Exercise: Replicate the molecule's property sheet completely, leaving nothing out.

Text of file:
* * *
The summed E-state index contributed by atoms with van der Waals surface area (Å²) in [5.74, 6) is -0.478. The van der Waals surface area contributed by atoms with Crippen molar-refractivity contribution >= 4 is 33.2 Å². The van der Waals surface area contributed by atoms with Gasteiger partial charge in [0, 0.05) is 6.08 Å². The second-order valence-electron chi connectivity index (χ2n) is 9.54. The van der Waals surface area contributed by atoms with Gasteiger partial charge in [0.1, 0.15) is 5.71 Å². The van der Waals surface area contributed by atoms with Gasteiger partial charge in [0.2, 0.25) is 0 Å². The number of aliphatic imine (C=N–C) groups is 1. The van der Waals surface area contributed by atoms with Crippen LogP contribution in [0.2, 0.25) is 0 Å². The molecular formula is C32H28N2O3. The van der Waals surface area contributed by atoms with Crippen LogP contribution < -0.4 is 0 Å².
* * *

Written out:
The summed E-state index contributed by atoms with van der Waals surface area (Å²) in [5.74, 6) is -0.478. The van der Waals surface area contributed by atoms with Crippen molar-refractivity contribution >= 4 is 33.2 Å². The van der Waals surface area contributed by atoms with Gasteiger partial charge in [0, 0.05) is 6.08 Å². The second-order valence-electron chi connectivity index (χ2n) is 9.54. The van der Waals surface area contributed by atoms with Gasteiger partial charge in [0.1, 0.15) is 5.71 Å². The van der Waals surface area contributed by atoms with Gasteiger partial charge in [0.2, 0.25) is 0 Å². The number of aliphatic imine (C=N–C) groups is 1. The van der Waals surface area contributed by atoms with Crippen LogP contribution in [0.2, 0.25) is 0 Å². The molecular formula is C32H28N2O3. The van der Waals surface area contributed by atoms with Crippen LogP contribution < -0.4 is 0 Å².